Microsoft, Apple, Google, and Alibaba are now run by professional CEOs. The transition from founder to professional CEO at the world’s largest platforms garners significant attention. Amazon made global headlines in February when the company announced that Jeff Bezos will be stepping down as CEOs in the third quarter of this year.1
But these transitions are unusual events. If we look across the top 100 platform companies, we find that founders continue to dominate the CEO ranks. At present, founders make up two-thirds of the largest platforms (69% founders vs. 31% professional CEOs). This puts platform founders in charge of over 2.8 million direct employees and a collective market capitalization of $6.7 trillion. Their influence is even greater if we consider the full ecosystems they orchestrate and the resources these networks command.
When they do step away from running day-to-day operations, founders typically continue to play an active role in the company. Bill Gates only stepped down from the board of Microsoft one year ago, 45 years after founding the company. Jeff Bezos will transition to become executive chairman of Amazon’s board.
If we break the top 100 platforms into four groups of 25, we can see that the role of founders is even more pronounced as we move down the list to the second, third and fourth quartile of companies. For example, in the fourth quartile 80%, percent are operated by founders, 80% of the market cap, and 90% of the employees.
Are Founder CEOs More Innovative?
How do founder CEOs compare to professional CEOs on performance metrics like innovation? One school of thought suggests that they can struggle. As firms grow in size and scale, founder CEOs may perform no better—and may even fair worse—than professional CEOs.
Why? The thought is that founder CEO-managed companies often lack the appropriate organization managing skills to sustain innovation as organizations grow. The skills that served founders well to handle the entrepreneurial challenges of establishing and scaling a company may not be suited for the administrative capabilities required to effectively manage a large, established company. It is one thing to run a company of a couple hundred or even a couple thousand employees. It is a whole other matter to run a company of tens of thousands.
As a point of reference, the average number of employees at the top 100 platform companies is now 42,000. Even if we exclude Amazon, which has seen its direct workforce grow dramatically in the past several years, the average number of employees is still 34,000. Following this logic, it would make sense for investors to seek to have founders replaced by professional CEOs as platforms mature.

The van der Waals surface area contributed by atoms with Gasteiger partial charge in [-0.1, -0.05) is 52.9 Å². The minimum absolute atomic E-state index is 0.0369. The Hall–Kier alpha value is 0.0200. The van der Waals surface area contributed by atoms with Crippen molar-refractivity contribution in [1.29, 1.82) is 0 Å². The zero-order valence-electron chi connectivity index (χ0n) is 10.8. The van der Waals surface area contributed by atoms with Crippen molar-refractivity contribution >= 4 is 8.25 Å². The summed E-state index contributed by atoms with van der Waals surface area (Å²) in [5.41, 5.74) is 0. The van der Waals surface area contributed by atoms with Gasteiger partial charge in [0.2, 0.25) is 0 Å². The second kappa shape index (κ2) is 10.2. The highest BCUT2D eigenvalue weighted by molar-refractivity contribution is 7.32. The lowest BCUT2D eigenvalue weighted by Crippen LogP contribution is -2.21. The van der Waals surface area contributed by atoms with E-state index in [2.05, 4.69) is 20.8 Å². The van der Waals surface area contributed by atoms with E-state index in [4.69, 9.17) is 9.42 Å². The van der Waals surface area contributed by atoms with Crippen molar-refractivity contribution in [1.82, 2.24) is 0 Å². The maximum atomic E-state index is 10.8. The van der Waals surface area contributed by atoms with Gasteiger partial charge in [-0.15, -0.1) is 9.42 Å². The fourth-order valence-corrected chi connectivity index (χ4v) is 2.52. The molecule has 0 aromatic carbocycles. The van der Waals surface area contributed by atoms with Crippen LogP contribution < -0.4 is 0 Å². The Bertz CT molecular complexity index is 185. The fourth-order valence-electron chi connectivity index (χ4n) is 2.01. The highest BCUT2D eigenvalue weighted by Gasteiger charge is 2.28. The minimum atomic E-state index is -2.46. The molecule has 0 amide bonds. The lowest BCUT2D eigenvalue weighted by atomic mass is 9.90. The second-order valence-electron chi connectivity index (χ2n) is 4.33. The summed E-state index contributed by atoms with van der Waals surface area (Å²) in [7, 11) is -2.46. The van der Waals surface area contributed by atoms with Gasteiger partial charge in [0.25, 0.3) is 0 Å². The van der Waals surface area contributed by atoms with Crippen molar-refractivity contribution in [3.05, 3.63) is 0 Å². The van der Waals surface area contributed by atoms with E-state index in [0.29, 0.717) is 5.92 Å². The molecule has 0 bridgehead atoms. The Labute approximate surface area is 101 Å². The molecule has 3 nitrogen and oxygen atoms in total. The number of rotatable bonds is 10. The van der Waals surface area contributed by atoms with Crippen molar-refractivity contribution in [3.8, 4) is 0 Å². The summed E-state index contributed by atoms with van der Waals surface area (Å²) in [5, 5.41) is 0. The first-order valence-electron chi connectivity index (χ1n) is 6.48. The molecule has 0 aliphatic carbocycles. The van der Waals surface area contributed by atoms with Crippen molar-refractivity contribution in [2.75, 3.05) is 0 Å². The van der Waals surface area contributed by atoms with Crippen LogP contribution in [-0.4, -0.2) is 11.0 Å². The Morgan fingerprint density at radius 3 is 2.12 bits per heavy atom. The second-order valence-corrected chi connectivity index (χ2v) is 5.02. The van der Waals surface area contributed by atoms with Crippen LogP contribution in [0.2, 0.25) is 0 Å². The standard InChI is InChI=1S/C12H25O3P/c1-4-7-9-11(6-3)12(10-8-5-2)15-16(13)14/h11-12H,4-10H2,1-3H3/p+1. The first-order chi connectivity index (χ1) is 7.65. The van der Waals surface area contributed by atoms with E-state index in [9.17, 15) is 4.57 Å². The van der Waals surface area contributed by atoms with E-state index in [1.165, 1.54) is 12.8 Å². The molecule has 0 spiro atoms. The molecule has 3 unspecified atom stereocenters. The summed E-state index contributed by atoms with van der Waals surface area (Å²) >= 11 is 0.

Others argue that founder CEOs are much more innovative. Rather than holding back innovation, founder CEOs are more likely to be entrepreneurial risk-takers as well as be more likely to pursue long-term growth than professional CEOs. Because new business models, new technologies, or newly imagined products are risky and hard to commercialize, founder CEO-managed firms will generate more of these innovations than professional CEO-managed firms.
Recent studies support this latter perspective. Research on a large dataset of public firms by Lee, Kim and Bae finds that founder CEOs are more effective and efficient innovators than professional CEOs. They ran panel data regressions on a sample of 1,453 firms and 2,354 CEOs, of which 333 are founders and 2,021 are professional CEOs, for a total of 8,856 firm-year observations. They found that companies managed by founder CEOs is correlated with a 31 percent increase patent count (without controls for level of R&D spending) and a 23 percent increase (with adjustment for R&D spending).2
Well-known VCs have made backing founder CEOs core to their investment strategy. In a letter announcing the founding of the now famous fund Andreessen Horowitz in July 2009, Marc Andreessen wrote:
We are hugely in favor of the founder who intends to be CEO. Not all founders can become great CEOs, but most of the great companies in our industry were run by a founder for a long period of time, often decades, and we believe that pattern will continue. We cannot guarantee that a founder can be a great CEO, but we can help that founder develop the skills necessary to reach his or her full CEO potential.3